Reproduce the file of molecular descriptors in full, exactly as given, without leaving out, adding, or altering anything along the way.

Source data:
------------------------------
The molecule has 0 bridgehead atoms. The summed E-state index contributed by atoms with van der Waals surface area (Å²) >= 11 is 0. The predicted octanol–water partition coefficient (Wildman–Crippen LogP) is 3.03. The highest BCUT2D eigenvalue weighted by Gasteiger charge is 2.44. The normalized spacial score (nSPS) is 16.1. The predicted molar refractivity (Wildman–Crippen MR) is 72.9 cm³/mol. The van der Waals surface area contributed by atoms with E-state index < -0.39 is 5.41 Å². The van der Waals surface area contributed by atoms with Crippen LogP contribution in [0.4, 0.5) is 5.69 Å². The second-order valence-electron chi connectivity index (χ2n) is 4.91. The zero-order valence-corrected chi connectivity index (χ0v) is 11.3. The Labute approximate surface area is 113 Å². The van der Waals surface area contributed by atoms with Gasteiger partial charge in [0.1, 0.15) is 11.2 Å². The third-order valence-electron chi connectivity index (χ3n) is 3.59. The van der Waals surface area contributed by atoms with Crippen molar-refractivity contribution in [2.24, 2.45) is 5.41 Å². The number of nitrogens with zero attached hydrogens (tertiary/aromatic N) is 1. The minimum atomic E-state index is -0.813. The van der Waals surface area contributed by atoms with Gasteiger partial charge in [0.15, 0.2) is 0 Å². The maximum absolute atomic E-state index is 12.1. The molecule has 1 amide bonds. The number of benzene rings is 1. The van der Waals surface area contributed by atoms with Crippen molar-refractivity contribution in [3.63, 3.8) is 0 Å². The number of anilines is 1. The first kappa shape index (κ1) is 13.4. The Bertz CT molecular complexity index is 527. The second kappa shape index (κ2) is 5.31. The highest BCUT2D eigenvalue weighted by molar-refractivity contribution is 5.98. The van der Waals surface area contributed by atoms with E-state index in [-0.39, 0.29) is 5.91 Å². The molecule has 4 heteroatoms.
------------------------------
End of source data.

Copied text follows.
The molecule has 0 bridgehead atoms. The summed E-state index contributed by atoms with van der Waals surface area (Å²) >= 11 is 0. The predicted octanol–water partition coefficient (Wildman–Crippen LogP) is 3.03. The highest BCUT2D eigenvalue weighted by Gasteiger charge is 2.44. The normalized spacial score (nSPS) is 16.1. The predicted molar refractivity (Wildman–Crippen MR) is 72.9 cm³/mol. The van der Waals surface area contributed by atoms with E-state index < -0.39 is 5.41 Å². The van der Waals surface area contributed by atoms with Crippen LogP contribution in [0.4, 0.5) is 5.69 Å². The second-order valence-electron chi connectivity index (χ2n) is 4.91. The zero-order valence-corrected chi connectivity index (χ0v) is 11.3. The Labute approximate surface area is 113 Å². The van der Waals surface area contributed by atoms with Gasteiger partial charge in [0.1, 0.15) is 11.2 Å². The third-order valence-electron chi connectivity index (χ3n) is 3.59. The van der Waals surface area contributed by atoms with Crippen molar-refractivity contribution in [2.24, 2.45) is 5.41 Å². The number of nitrogens with zero attached hydrogens (tertiary/aromatic N) is 1. The minimum atomic E-state index is -0.813. The van der Waals surface area contributed by atoms with Gasteiger partial charge in [0.15, 0.2) is 0 Å². The maximum absolute atomic E-state index is 12.1. The molecule has 1 amide bonds. The number of benzene rings is 1. The van der Waals surface area contributed by atoms with Crippen molar-refractivity contribution in [3.63, 3.8) is 0 Å². The number of anilines is 1. The first kappa shape index (κ1) is 13.4. The Bertz CT molecular complexity index is 527. The second kappa shape index (κ2) is 5.31. The highest BCUT2D eigenvalue weighted by molar-refractivity contribution is 5.98. The van der Waals surface area contributed by atoms with E-state index in [-0.39, 0.29) is 5.91 Å². The molecule has 4 heteroatoms.